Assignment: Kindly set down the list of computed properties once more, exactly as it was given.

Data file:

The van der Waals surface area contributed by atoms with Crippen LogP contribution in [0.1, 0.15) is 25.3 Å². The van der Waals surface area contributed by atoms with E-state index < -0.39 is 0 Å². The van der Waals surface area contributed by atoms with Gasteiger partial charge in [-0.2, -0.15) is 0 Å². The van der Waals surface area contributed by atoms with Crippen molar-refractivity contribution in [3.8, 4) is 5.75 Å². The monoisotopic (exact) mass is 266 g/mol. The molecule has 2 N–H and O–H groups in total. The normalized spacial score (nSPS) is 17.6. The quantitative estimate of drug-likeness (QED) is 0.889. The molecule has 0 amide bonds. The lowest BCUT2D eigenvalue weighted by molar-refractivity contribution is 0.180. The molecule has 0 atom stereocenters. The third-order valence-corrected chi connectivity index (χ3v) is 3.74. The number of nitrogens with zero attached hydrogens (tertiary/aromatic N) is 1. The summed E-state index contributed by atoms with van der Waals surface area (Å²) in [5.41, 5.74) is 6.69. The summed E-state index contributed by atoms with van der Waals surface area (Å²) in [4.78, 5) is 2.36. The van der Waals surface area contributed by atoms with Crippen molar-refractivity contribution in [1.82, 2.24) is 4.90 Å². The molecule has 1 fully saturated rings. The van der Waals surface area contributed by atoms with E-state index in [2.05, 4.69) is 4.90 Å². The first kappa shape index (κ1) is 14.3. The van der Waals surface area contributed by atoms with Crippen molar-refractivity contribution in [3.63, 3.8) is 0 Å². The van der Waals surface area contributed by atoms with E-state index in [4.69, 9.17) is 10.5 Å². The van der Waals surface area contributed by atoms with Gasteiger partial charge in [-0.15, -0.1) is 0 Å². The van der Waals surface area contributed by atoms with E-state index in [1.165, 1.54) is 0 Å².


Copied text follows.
The van der Waals surface area contributed by atoms with Crippen LogP contribution in [0.1, 0.15) is 25.3 Å². The van der Waals surface area contributed by atoms with E-state index < -0.39 is 0 Å². The van der Waals surface area contributed by atoms with Gasteiger partial charge in [-0.2, -0.15) is 0 Å². The van der Waals surface area contributed by atoms with Crippen molar-refractivity contribution in [3.8, 4) is 5.75 Å². The monoisotopic (exact) mass is 266 g/mol. The molecule has 2 N–H and O–H groups in total. The normalized spacial score (nSPS) is 17.6. The quantitative estimate of drug-likeness (QED) is 0.889. The molecule has 0 amide bonds. The lowest BCUT2D eigenvalue weighted by molar-refractivity contribution is 0.180. The molecule has 0 atom stereocenters. The third-order valence-corrected chi connectivity index (χ3v) is 3.74. The number of nitrogens with zero attached hydrogens (tertiary/aromatic N) is 1. The summed E-state index contributed by atoms with van der Waals surface area (Å²) in [5.41, 5.74) is 6.69. The summed E-state index contributed by atoms with van der Waals surface area (Å²) in [4.78, 5) is 2.36. The van der Waals surface area contributed by atoms with Crippen molar-refractivity contribution in [1.82, 2.24) is 4.90 Å². The molecule has 1 fully saturated rings. The van der Waals surface area contributed by atoms with E-state index in [2.05, 4.69) is 4.90 Å². The first kappa shape index (κ1) is 14.3. The van der Waals surface area contributed by atoms with Crippen molar-refractivity contribution in [3.63, 3.8) is 0 Å². The van der Waals surface area contributed by atoms with E-state index in [4.69, 9.17) is 10.5 Å². The van der Waals surface area contributed by atoms with Gasteiger partial charge in [-0.15, -0.1) is 0 Å². The van der Waals surface area contributed by atoms with E-state index in [1.165, 1.54) is 0 Å².